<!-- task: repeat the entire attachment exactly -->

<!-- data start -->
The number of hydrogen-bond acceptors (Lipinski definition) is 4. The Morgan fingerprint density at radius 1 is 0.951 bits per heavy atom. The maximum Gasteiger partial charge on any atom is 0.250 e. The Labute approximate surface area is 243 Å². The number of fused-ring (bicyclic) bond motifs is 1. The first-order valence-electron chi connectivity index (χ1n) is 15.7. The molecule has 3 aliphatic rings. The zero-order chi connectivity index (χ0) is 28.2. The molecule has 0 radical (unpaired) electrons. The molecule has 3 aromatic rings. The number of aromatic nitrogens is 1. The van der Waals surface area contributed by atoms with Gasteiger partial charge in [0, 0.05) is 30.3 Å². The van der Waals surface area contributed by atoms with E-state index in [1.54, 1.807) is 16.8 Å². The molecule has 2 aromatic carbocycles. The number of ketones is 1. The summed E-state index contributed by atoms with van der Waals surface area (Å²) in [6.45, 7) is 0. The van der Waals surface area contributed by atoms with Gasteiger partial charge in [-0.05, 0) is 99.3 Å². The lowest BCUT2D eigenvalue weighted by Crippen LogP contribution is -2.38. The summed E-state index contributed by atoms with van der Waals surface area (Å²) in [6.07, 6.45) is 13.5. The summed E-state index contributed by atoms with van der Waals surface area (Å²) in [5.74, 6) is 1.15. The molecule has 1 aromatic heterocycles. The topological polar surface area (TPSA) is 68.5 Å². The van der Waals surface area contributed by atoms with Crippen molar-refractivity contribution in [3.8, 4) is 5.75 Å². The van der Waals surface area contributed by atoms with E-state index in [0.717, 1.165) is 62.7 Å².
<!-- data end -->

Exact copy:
The number of hydrogen-bond acceptors (Lipinski definition) is 4. The Morgan fingerprint density at radius 1 is 0.951 bits per heavy atom. The maximum Gasteiger partial charge on any atom is 0.250 e. The Labute approximate surface area is 243 Å². The number of fused-ring (bicyclic) bond motifs is 1. The first-order valence-electron chi connectivity index (χ1n) is 15.7. The molecule has 3 aliphatic rings. The zero-order chi connectivity index (χ0) is 28.2. The molecule has 0 radical (unpaired) electrons. The molecule has 3 aromatic rings. The number of aromatic nitrogens is 1. The van der Waals surface area contributed by atoms with Gasteiger partial charge in [0, 0.05) is 30.3 Å². The van der Waals surface area contributed by atoms with E-state index in [1.54, 1.807) is 16.8 Å². The molecule has 2 aromatic carbocycles. The number of ketones is 1. The summed E-state index contributed by atoms with van der Waals surface area (Å²) in [6.45, 7) is 0. The van der Waals surface area contributed by atoms with Gasteiger partial charge in [-0.05, 0) is 99.3 Å². The lowest BCUT2D eigenvalue weighted by Crippen LogP contribution is -2.38. The summed E-state index contributed by atoms with van der Waals surface area (Å²) in [6.07, 6.45) is 13.5. The summed E-state index contributed by atoms with van der Waals surface area (Å²) in [5.74, 6) is 1.15. The molecule has 1 aromatic heterocycles. The topological polar surface area (TPSA) is 68.5 Å². The van der Waals surface area contributed by atoms with Crippen molar-refractivity contribution in [3.8, 4) is 5.75 Å². The van der Waals surface area contributed by atoms with E-state index in [0.717, 1.165) is 62.7 Å².